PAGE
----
Part 1: Our Vacation is a School Trip – Science Classes

November 14, 2008

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I’ve been a bit absent from the blog the last couple of weeks while our whole family went on a vacation an educational school field trip.  People always say how hard it must be to home school.  I keep insisting that it really isn’t.  We just have to open our eyes to all the educational moments around us.  Here’s how our vacation was actually a school trip.  I thought you might enjoy a sample of our studies:

The Great Salt Lake – a science smorgasbord!

tracks 300x224 Part 1: Our Vacation is a School Trip   Science Classesbison prints 300x224 Part 1: Our Vacation is a School Trip   Science Classes

Tracks in the sand – Can you guess what animals made them? Answers at the end of the post.  (The first one is much smaller than the second ones)

 

We learned about the brine shrimp in The Great Salt Lake and how the cool sand is made of oolites which are ”particle(s) with a shell of concentric layers of calcium carbonate deposited around a central core–usually a tiny piece of brine shrimp “poop” or a mineral fragment.”

salt tear 224x300 Part 1: Our Vacation is a School Trip   Science Classes

States of Matter – liquid turning to solid salt crystals - A splash of water from The Great Salt Lake happened to land in a perfect teardrop and dry into this cool salt crystal shape.

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Biology and Animal Husbandry Class - We watched the Great Bison (“Buffalo”) Roundup on Antelope Island where they roam free the rest of the year.  We watched the tagging, immunizations, and pregnancy tests that are part of the yearly health maintenance routine for these amazing animals.

construction 300x224 Part 1: Our Vacation is a School Trip   Science Classesbuilding 300x224 Part 1: Our Vacation is a School Trip   Science Classes

Cranes, Pulleys, Shapes, Patterns, Blueprints, and more at the Salt Lake Children’s Museum.

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And a final lesson in nature:  The wondrous autumn molting cattail!  Moms everywhere dread them and boys love them.  Here are two of my boys shreading them into a huge pile of fluffy ‘cotton’ to make a bike trail booby trap.  They loved watching me ride right through their trap, cotton flying everywhere.  Just remember to get the vacuum hose out before letting any ‘cotton’ covered clothes in the house.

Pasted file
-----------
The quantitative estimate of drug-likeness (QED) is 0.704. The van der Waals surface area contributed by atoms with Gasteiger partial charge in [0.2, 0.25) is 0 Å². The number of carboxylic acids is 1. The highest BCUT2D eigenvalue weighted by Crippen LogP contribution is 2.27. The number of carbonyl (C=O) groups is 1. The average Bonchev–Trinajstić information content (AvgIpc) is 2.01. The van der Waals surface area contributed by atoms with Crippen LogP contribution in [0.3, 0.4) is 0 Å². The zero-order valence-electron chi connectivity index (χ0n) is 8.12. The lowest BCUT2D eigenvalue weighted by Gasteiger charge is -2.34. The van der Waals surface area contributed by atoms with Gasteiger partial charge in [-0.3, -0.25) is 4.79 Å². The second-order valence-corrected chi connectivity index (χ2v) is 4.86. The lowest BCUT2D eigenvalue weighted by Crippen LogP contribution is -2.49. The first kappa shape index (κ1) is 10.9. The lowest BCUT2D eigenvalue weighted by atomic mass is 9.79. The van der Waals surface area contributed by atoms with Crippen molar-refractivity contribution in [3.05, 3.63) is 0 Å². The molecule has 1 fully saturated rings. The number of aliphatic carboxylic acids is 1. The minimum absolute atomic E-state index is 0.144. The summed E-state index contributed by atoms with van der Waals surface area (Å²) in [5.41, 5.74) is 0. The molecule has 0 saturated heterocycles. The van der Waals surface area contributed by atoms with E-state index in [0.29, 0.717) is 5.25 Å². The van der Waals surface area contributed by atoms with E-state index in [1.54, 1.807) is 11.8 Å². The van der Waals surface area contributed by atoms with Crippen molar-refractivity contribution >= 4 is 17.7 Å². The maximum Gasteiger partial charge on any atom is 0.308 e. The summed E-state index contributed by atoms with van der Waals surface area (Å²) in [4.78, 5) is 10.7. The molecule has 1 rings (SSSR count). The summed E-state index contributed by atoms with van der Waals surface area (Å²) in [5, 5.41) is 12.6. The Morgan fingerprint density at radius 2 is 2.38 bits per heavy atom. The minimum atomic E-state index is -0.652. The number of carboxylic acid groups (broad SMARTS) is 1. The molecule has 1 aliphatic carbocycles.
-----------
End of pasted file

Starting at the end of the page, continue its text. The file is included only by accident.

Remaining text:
(Answers:  The first track is an everyday dog print.  The second are bison tracks, something you’ll have a hard time finding nowadays)

See.  Science is everywhere and a lot more fun to experience than to learn about sitting in the house reading a book.  This lighthearted series about our great vacation school trip will include followup posts of how we learn art, gym, language arts, and the infamous socialization while having a fun vacation.  Enjoy!

How do you turn your everyday life into homeschool moments?  Please share with us in the comment section.  I appreciate all your input!

Also in this series:

  • Part 2:  Art Classes
  • Part 3:  Gym Classes
  • Part 4:  Language Arts
  • Part 5:  Socialization

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Posted under Field Trips, Homeschool Life, Science Curriculum

6 Comments »

3 Comments so far

  1. Misty November 15, 2008 10:14 pm

    Thanks for the fun comments, gals! Life is an education, isn’t it?

    And Gail, isn’t it funny how our kids end up taking their own directions in life? Though homeschooling can have it’s difficult days, I would never give up sharing each day with my kids and seeing the world through their eyes. What a blessing!

  2. Gail November 15, 2008 11:51 am

    Oh, I so agree, we don’t have “vacations” we just have learning experiences. I can really understand how “unschoolers” say that just apprenticing to Mom & Dad prepares a child for life. On the otherhand, my 15 year old is taking a full heavy academic college schedule with A average. I still try to keep involved, but her path is different than mine was and she is excited by science and math beyond my college experience. (Who’d a thunk my little social butterfly would be so verbal about balancing mole equations!)
    When we visit my Mom, she learns about family history, her cultural history, art, music, fabrics and more, not to mention care and compassion for octogenarians. When she visits her other grandmother she learns her other cultural history, dance, music, farming, animal husbandry, findins of field and stream.
    Her Dad & I enjoy historical buildings so she thinks Williamsburg is a great place and that anyone who wants can listen to Thomas Jefferson’s ideas, Martha (I’m called Dolly) Washington missing her husband. As a future engineer she marvels about 18th century building air conditioning. As an animal lover she enjoys the company of horses and stares intently at the demonstration on the oxen team. Demonstrating her strength and determination by carrying a yoke of water buckets. And so very much more.
    But we find just as many marvels at and around home.
    God golly, I’d better stop! (Good thing you didn’t mention “socialization” I’d still be going on next Wednesday hahahah.)

  3. Kim November 15, 2008 11:33 am

    I loved the way you took an awesome week with their favorite aunt and turned it into education! You rock mommy!

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